I’ve been kind of obsessed with The Pioneer Woman lately (and World War I, but more on that later). Do you know her? She’s certainly a queen among bloggers these days and recently landed her own Food Network Show. I’d seen her name lots on other blogrolls, but with the “frontier” not really being my thing, I didn’t pay close attention. One time, though, (I’m not exactly sure when), I read one of her blog posts and found myself laughing out loud. Her posts aren’t long-winded (unlike “you know you”-ahem) and they include cheery photos with step-by-step instructions. She is not only adept at cooking (for her cowboy husband and brood of four children “on a ranch in the middle of nowhere”) but she can crack a witty joke–in a recent post she mentioned her “mammary glands”. And she calls her ingredients “The Cast of Characters”. See for yourself. She’s hilarious, seemingly down-to-earth and makes food I want to eat. And after watching three of her episodes in a row the other night, I found myself thinking a little wistfully “awww…I wanna marry a cowboy, move to a ranch in Oklahoma and have four kids!”. Well, not really, of course. That couldn’t be farther from what I actually want but maybe because it’s so far from the life I actually lead (‘cept for the cooking and blogging), I’m finding myself fascinated. By the way, I attribute the “awww… I wanna (insert life completely removed from actual life)” to my friend Barb, and our trip to Chicago last spring, when we found ourselves among a group of exuberant and wigged young girls exiting their bachelorette party at the wildly popular Spanish joint we were trying to get into. She became almost entranced with this group of young ladies, even posing for a picture with them, and suddenly declared “awww…I wanna be young and latina!”
But I digress, the following is a pasta recipe that came mainly out of my pantry, just like the episode of Pioneer Woman that I watched last night. I know, I know, I just gave you a pasta recipe, but I can’t help it. It seems to be all I want to eat this gray and dreary January(repetitive but true). Hey, at least I’m not thawing that chocolate chip banana bread I have stored away and calling it dinner!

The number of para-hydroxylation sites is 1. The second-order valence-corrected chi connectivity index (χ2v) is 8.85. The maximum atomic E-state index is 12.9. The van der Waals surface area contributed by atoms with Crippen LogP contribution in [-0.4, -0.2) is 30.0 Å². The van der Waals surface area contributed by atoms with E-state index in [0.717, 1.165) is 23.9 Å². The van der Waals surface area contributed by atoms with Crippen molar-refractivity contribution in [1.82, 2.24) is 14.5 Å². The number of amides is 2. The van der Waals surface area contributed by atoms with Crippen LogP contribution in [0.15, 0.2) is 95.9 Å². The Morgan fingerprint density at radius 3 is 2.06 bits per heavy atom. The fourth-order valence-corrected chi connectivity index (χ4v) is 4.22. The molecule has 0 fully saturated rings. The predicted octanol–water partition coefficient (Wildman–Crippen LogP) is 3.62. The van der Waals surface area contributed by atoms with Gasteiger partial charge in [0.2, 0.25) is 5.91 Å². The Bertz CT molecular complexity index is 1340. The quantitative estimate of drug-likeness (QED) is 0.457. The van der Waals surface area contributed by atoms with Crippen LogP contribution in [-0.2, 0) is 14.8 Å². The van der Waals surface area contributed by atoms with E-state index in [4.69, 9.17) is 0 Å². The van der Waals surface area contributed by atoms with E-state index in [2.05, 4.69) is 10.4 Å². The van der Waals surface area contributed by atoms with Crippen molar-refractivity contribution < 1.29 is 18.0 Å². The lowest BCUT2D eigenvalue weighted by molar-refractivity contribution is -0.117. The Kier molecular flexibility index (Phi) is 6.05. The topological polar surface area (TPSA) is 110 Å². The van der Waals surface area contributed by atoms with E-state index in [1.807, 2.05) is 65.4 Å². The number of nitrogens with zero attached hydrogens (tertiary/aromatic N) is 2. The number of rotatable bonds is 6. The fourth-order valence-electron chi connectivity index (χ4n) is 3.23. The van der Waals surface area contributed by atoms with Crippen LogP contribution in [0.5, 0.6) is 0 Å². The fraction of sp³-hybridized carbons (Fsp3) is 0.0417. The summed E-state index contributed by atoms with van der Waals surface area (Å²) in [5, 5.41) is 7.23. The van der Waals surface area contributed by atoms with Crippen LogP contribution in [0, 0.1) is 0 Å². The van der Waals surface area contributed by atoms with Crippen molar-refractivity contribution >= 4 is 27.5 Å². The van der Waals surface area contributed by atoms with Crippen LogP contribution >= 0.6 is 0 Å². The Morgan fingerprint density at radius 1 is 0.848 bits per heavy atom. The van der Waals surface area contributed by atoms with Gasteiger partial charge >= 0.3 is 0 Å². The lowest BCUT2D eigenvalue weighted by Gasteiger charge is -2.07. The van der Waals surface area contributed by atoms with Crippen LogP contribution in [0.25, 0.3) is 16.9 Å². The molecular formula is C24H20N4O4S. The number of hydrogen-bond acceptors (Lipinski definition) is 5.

Mediterranean Pantry Pasta
In the name of simplicity, I’m going to keep from being totally precise with this one because almost any combination or amount of the following ingredients will work, as long as you don’t use too much pasta (I used about a 3/4 of a box).
- 3/4 box whole wheat pasta, small cut (like shells or penne–preferably Gia Russa)
- 1 onion sliced
- 4-5 garlic cloves minced
- dash crushed red pepper, coarse salt and black pepper
- 1 bag spinach, roughly chopped (or two boxes frozen, thawed and squeezed dry)
- about 6-8 oven-dried tomato halves, chopped
- a handful chopped black olives (pitted Niçoise or Kalamata)
- some toasted pine nuts
- crumbled feta (about 1/4-1/2 cup, more for garnish)
- parmesan cheese
While pasta is boiling, heat 2 tbsp. olive oil in a large skillet or dutch oven over medium-high heat. Add the onions and sauté until soft but not browned (about 5 minutes). Turn down the heat and add a bit of salt if they seem to be browning. Add the garlic and crushed red pepper and sauté for a couple more minutes. At this point, you can pretty much add the rest of the ingredients, except for the cheeses. Stir for a couple of minutes or until the spinach wilts slightly and everything warms. Turn the flame to low.
Before draining the pasta, scoop out a mug of the pasta water and reserve. Add the pasta and the feta to the skillet, stir and allow to melt and get creamy. Add some parmesan and stir to blend. If your final result is a little dry, add the pasta water until you get a creamy consistency. You’ll probably need at least a 1/4 cup since there is no sauce in this dish. Taste and season with a little more salt and pepper, if needed. Garnish with more feta and parmesan cheese.
Serve with crusty bread, a simple spinach salad (like my “current” fave, “currant” and parmesan) and a nice, relaxing glass of vino. You deserve it. (So did my dad, frankly, after crawling around his paranoid daughter’s dusty attic looking for mold–thanks Dad!).